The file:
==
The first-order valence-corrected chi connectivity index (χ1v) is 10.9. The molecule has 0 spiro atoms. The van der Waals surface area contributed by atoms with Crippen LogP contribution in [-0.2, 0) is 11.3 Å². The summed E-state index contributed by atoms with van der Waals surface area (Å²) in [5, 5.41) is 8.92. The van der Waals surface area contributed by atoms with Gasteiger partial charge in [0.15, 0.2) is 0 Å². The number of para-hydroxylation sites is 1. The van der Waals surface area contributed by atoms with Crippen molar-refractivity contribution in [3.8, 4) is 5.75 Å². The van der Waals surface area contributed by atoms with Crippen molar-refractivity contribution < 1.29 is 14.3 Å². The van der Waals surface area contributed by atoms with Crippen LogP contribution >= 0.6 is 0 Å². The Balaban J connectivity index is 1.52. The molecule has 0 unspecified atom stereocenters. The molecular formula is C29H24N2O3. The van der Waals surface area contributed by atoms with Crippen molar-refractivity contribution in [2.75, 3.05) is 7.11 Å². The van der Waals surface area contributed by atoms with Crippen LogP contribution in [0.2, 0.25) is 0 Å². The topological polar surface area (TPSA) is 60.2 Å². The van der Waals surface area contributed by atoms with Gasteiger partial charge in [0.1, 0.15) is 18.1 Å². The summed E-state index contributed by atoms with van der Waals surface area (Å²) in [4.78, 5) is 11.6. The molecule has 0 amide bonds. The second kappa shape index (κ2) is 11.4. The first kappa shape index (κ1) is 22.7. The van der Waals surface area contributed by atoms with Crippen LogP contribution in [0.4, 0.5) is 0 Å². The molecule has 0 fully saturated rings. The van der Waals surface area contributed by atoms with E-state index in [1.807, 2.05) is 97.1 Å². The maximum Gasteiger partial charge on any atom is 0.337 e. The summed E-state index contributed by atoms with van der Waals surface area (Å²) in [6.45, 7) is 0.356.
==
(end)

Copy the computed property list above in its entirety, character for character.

The first-order valence-corrected chi connectivity index (χ1v) is 10.9. The molecule has 0 spiro atoms. The van der Waals surface area contributed by atoms with Crippen LogP contribution in [-0.2, 0) is 11.3 Å². The summed E-state index contributed by atoms with van der Waals surface area (Å²) in [5, 5.41) is 8.92. The van der Waals surface area contributed by atoms with Gasteiger partial charge in [0.15, 0.2) is 0 Å². The number of para-hydroxylation sites is 1. The van der Waals surface area contributed by atoms with Crippen molar-refractivity contribution in [3.8, 4) is 5.75 Å². The van der Waals surface area contributed by atoms with Crippen molar-refractivity contribution < 1.29 is 14.3 Å². The van der Waals surface area contributed by atoms with Crippen LogP contribution >= 0.6 is 0 Å². The Balaban J connectivity index is 1.52. The molecule has 0 unspecified atom stereocenters. The molecular formula is C29H24N2O3. The van der Waals surface area contributed by atoms with Crippen molar-refractivity contribution in [2.75, 3.05) is 7.11 Å². The van der Waals surface area contributed by atoms with Crippen LogP contribution in [0.2, 0.25) is 0 Å². The topological polar surface area (TPSA) is 60.2 Å². The van der Waals surface area contributed by atoms with Gasteiger partial charge in [0.1, 0.15) is 18.1 Å². The summed E-state index contributed by atoms with van der Waals surface area (Å²) in [4.78, 5) is 11.6. The molecule has 0 amide bonds. The second kappa shape index (κ2) is 11.4. The first kappa shape index (κ1) is 22.7. The van der Waals surface area contributed by atoms with Crippen LogP contribution in [0.4, 0.5) is 0 Å². The molecule has 0 fully saturated rings. The van der Waals surface area contributed by atoms with E-state index in [1.807, 2.05) is 97.1 Å². The maximum Gasteiger partial charge on any atom is 0.337 e. The summed E-state index contributed by atoms with van der Waals surface area (Å²) in [6.45, 7) is 0.356.